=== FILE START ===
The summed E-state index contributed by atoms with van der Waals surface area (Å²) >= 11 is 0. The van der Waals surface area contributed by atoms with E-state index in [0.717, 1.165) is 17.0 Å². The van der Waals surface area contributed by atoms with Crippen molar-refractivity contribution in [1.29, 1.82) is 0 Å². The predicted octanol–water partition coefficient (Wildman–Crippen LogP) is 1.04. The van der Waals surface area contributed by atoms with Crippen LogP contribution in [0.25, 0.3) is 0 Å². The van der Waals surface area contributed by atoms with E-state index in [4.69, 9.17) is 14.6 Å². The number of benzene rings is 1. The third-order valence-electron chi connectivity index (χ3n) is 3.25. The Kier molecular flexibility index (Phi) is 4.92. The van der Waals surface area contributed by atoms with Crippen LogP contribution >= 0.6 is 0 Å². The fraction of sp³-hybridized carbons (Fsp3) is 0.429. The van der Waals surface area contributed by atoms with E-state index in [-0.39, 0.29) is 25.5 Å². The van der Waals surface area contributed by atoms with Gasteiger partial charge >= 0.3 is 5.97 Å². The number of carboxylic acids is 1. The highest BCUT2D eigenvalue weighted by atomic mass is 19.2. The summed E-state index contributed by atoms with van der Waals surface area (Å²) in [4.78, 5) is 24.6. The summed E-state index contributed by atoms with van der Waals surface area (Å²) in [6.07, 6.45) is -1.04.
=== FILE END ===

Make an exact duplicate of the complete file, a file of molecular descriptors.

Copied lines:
The summed E-state index contributed by atoms with van der Waals surface area (Å²) >= 11 is 0. The van der Waals surface area contributed by atoms with E-state index in [0.717, 1.165) is 17.0 Å². The van der Waals surface area contributed by atoms with Crippen molar-refractivity contribution in [1.29, 1.82) is 0 Å². The predicted octanol–water partition coefficient (Wildman–Crippen LogP) is 1.04. The van der Waals surface area contributed by atoms with Crippen LogP contribution in [0.25, 0.3) is 0 Å². The van der Waals surface area contributed by atoms with E-state index in [4.69, 9.17) is 14.6 Å². The number of benzene rings is 1. The third-order valence-electron chi connectivity index (χ3n) is 3.25. The Kier molecular flexibility index (Phi) is 4.92. The van der Waals surface area contributed by atoms with Crippen LogP contribution >= 0.6 is 0 Å². The fraction of sp³-hybridized carbons (Fsp3) is 0.429. The van der Waals surface area contributed by atoms with E-state index in [-0.39, 0.29) is 25.5 Å². The van der Waals surface area contributed by atoms with Gasteiger partial charge >= 0.3 is 5.97 Å². The number of carboxylic acids is 1. The highest BCUT2D eigenvalue weighted by atomic mass is 19.2. The summed E-state index contributed by atoms with van der Waals surface area (Å²) in [4.78, 5) is 24.6. The summed E-state index contributed by atoms with van der Waals surface area (Å²) in [6.07, 6.45) is -1.04.